The Dodge Charger makes many appearances in films for obvious reasons. It has the quintessential American intimidator look, which works for Wesley Snipes in Blade as much as it did in a lighthearted film like Dukes of Hazzard. Really a revisiting of the TV series rather than a standalone film, a highlight of the 2005 version was the 1969 Charger — along with the 1968 and 1970 models that were reportedly converted to look like a ’69.
4. 1966 Ford GT40 in Fast Five (2011)
More speed demon than pure muscle head, the 1966 GT40 featured in Fast Five was the model that won the 24 hours of Le Mans, so there are few American cars with as much racing history as the GT40 had in its steel. It’s also one of the best looking models Ford ever produced. When Vin Diesel and the gang yank one out of a moving train in the film, car lovers might hop a little in their seats. The only negative is the GT40 is reportedly a replica in Fast Five.
3. 1970 Dodge Challenger in Vanishing Point (1971)
Barry Newman has the job of driving a supercharged 1970 Dodge Challenger from Denver to San Francisco in Vanishing Point. Along the way, he decides to bet the price of drugs he’s buying that he can make the run in 15 hours, which means he has to average over 80 mph for the trip. This angers a whole lot of cops patrolling Nevada and Colorado, but not the naked blond riding a motorcycle he enounters in his travels.
There is the beautiful touch of a DJ describing his progress in real time that anticipates the conceit in The Warriors, but Newman starring as “Kowalski” and his Challenger R/T steal the show.
2. 1969 Dodge Charger in Dirty Mary Crazy Larry (1974)
Classic American car fans gets two pieces of scenery to chew on in this film. “Crazy” Larry (Peter Fonda) is an aspiring NASCAR driver who needs funding to support his racing team. Naturally, he decides to rob a supermarket safe and hit the road with his mechanic and his driving skills in a 1966 Chevy Impala. Unfortunately for the aspiring racing team, Larry’s casual girlfriend “Dirty” Mary has snuck inside the car and comes along for the adventure.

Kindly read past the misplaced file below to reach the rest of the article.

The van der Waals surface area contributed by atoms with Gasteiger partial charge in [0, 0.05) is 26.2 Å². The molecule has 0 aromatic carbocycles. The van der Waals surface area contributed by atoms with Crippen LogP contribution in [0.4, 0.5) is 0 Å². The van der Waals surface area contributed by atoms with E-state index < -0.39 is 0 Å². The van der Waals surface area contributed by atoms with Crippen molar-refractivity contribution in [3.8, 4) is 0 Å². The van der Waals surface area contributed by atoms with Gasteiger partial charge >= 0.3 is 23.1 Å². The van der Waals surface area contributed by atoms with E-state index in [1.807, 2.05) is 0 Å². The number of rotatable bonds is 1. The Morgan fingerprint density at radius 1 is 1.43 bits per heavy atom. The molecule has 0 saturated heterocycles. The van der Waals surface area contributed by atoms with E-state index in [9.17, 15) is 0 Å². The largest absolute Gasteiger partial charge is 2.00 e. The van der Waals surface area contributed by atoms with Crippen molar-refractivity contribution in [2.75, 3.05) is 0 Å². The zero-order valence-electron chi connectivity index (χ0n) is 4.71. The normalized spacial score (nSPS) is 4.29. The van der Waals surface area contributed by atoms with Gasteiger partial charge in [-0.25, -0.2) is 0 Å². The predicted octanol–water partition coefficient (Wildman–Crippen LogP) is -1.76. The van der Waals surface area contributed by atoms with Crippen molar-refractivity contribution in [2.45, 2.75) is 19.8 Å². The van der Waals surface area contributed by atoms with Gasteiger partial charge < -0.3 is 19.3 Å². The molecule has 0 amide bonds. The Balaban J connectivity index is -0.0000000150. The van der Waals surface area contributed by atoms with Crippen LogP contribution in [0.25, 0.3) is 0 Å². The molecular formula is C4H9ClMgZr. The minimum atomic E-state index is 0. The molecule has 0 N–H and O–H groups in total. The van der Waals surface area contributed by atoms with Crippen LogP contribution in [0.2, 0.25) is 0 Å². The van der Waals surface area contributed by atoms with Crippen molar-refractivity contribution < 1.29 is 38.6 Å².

The crew has their hands full, so at one point they steal a 1969 Dodge Charger (at 1:10 in the video) and raise the stakes. The whole movie feels like an awesome car chase, with the striped Charger in the starring role. With that car and the title Dirty Mary Crazy Larry, this film has to rank high on any muscle car film list.
1. 1968 Mustang GT in Bullitt (1968)
Was any star more believable in car (or motorcycle) chases than Steve McQueen? Bike lovers have the jump in The Great Escape, but muscle car fans get McQueen in a dark green 1968 Mustang GT 390 fastback chasing a 1968 Dodge Charger R/T on the streets of San Francisco in Bullitt. Like most films on this list, the plot is less important than the adventure on the road. McQueen’s pursuit of suspects hits its high mark because of the authenticity.
The Charger may have been a match for the GT, but in Hollywood Steve McQueen was not going to lose any chase. Every time the bad guys think they’ve lost him (the driver grinning smugly), McQueen appears in the rearview mirror burning up asphalt on their trail. If a car chase looks seems worthy of the “best ever” tag, screen Bullitt for comparison.